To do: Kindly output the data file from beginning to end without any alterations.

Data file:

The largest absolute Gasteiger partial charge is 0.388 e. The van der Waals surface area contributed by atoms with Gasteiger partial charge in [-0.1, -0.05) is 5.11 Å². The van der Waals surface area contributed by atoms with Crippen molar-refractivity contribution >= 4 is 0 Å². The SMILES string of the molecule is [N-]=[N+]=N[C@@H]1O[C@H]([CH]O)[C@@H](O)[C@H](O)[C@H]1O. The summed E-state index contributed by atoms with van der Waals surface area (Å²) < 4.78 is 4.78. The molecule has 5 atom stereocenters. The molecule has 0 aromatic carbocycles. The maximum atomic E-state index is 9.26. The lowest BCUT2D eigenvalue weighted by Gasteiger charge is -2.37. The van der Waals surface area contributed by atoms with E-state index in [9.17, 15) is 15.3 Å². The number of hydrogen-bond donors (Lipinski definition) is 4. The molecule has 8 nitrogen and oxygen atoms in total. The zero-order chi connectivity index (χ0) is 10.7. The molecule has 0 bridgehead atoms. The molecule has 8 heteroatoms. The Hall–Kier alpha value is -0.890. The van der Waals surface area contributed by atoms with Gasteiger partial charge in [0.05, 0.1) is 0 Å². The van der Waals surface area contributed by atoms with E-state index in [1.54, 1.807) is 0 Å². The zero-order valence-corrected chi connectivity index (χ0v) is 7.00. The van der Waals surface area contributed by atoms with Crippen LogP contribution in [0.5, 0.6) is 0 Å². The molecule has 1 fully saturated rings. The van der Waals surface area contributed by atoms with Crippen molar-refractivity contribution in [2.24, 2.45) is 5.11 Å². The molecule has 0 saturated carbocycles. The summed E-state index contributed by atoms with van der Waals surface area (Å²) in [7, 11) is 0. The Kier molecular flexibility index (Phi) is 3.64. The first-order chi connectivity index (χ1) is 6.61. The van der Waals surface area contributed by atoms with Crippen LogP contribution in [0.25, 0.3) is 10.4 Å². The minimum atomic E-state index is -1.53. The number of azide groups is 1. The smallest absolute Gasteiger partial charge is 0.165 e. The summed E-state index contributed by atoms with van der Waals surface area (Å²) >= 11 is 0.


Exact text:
The largest absolute Gasteiger partial charge is 0.388 e. The van der Waals surface area contributed by atoms with Gasteiger partial charge in [-0.1, -0.05) is 5.11 Å². The van der Waals surface area contributed by atoms with Crippen molar-refractivity contribution >= 4 is 0 Å². The SMILES string of the molecule is [N-]=[N+]=N[C@@H]1O[C@H]([CH]O)[C@@H](O)[C@H](O)[C@H]1O. The summed E-state index contributed by atoms with van der Waals surface area (Å²) < 4.78 is 4.78. The molecule has 5 atom stereocenters. The molecule has 0 aromatic carbocycles. The maximum atomic E-state index is 9.26. The lowest BCUT2D eigenvalue weighted by Gasteiger charge is -2.37. The van der Waals surface area contributed by atoms with E-state index in [9.17, 15) is 15.3 Å². The number of hydrogen-bond donors (Lipinski definition) is 4. The molecule has 8 nitrogen and oxygen atoms in total. The zero-order chi connectivity index (χ0) is 10.7. The molecule has 0 bridgehead atoms. The molecule has 8 heteroatoms. The Hall–Kier alpha value is -0.890. The van der Waals surface area contributed by atoms with Gasteiger partial charge in [0.05, 0.1) is 0 Å². The van der Waals surface area contributed by atoms with E-state index in [1.54, 1.807) is 0 Å². The zero-order valence-corrected chi connectivity index (χ0v) is 7.00. The van der Waals surface area contributed by atoms with Crippen LogP contribution in [0.5, 0.6) is 0 Å². The molecule has 1 fully saturated rings. The van der Waals surface area contributed by atoms with Crippen molar-refractivity contribution in [2.24, 2.45) is 5.11 Å². The molecule has 0 saturated carbocycles. The summed E-state index contributed by atoms with van der Waals surface area (Å²) in [7, 11) is 0. The Kier molecular flexibility index (Phi) is 3.64. The first-order chi connectivity index (χ1) is 6.61. The van der Waals surface area contributed by atoms with Crippen LogP contribution in [0.25, 0.3) is 10.4 Å². The minimum atomic E-state index is -1.53. The number of azide groups is 1. The smallest absolute Gasteiger partial charge is 0.165 e. The summed E-state index contributed by atoms with van der Waals surface area (Å²) >= 11 is 0.